Avoid the Top 5 Mistakes Made by Graduation Speakers

After attending 3 graduations over the past week, I've observed some common mistakes that valedictorians, saluditorians--and even the featured speakers--make at graduations.  Here is how to avoid them:

1.  Have a strong intro.  You have 30 seconds for the audience to determine if you are worth listening to. Don't start by naming all the types of people in the room. We know who attends graduations.  Also, don't start with your own credentials.  Your first two sentences count.  Make them great.

2.  Don't try to build 'street cred.'  Fake self-depracating comments, telling the audience you will 'keep this short,'  using language you don't normally use in an attempt to relate should be avoided at all cost.  Every phrase, word and gesture needs to relate to the point you are trying to make.

3. Don't tell a joke.  Stand up comedy is 40% practice and 60% natural talent.   If you don't do stand up for a living, this is a really bad time to start.

4.  Use your own material.  Dr. Seuss, the "dash" between the dates on the headstone, footsteps in the sand....has all been done before.  Be real.  Be personal. Share what actually matters to you, not something crafted to make you seem sharp or clever.  One of the best speakers I heard this week was a valedictorian who talked about love.  I also heard some things I've heard before...like 'I hope you dance' but it was told by people for whom it was personal so the delivery was genuine instead of cliche.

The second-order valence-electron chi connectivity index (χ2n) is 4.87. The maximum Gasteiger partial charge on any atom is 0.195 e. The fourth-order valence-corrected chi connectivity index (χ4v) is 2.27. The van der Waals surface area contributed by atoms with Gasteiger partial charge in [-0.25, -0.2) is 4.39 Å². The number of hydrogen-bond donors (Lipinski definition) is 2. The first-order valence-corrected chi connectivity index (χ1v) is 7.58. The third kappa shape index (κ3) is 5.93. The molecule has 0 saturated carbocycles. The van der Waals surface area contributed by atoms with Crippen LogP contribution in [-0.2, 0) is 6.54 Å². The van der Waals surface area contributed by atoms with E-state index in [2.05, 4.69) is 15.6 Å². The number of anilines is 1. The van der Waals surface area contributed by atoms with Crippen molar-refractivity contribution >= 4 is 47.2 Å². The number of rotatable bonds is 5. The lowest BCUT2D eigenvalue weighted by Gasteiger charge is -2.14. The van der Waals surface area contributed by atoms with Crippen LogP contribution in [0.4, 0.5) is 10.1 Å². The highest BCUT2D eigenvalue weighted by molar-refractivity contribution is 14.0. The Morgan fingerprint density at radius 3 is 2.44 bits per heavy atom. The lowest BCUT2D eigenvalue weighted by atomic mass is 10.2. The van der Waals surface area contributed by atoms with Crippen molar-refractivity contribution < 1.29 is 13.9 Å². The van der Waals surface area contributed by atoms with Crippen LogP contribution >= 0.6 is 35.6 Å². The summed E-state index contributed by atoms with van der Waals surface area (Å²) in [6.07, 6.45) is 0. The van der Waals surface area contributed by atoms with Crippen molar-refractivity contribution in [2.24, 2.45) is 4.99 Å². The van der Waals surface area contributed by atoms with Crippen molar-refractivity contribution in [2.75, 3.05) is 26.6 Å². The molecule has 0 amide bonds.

5. Have a single point and get to it. Graduations are long by nature and unless you are extremely clear and make your point, your audience will begin checking their text messages, mentally crafting their grocery list, counting the tiles in the ceiling, or (in John's and my case) exploring new apps for our iPhones. A long rambly speech poorly delivered will only be remembered as such. Better to be short and have something worth saying.

If you have to give a presentation, I highly recommend Even a Geek Can Speak by Joey Asher.  Asher shares a simple way of thinking about presentations that is easy to remember and more importantly is easy to put into practice.  Even if you just read the first chapter, it will dramatically improve your ability to present.  (I know this from personal experience.  It has changed not only the way I present but also the way I collaborate with my team in developing presentations.) 

This year's graduation season may be coming to a close, but there is always next year.   (Please, please, please share this post!)

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Maira Gall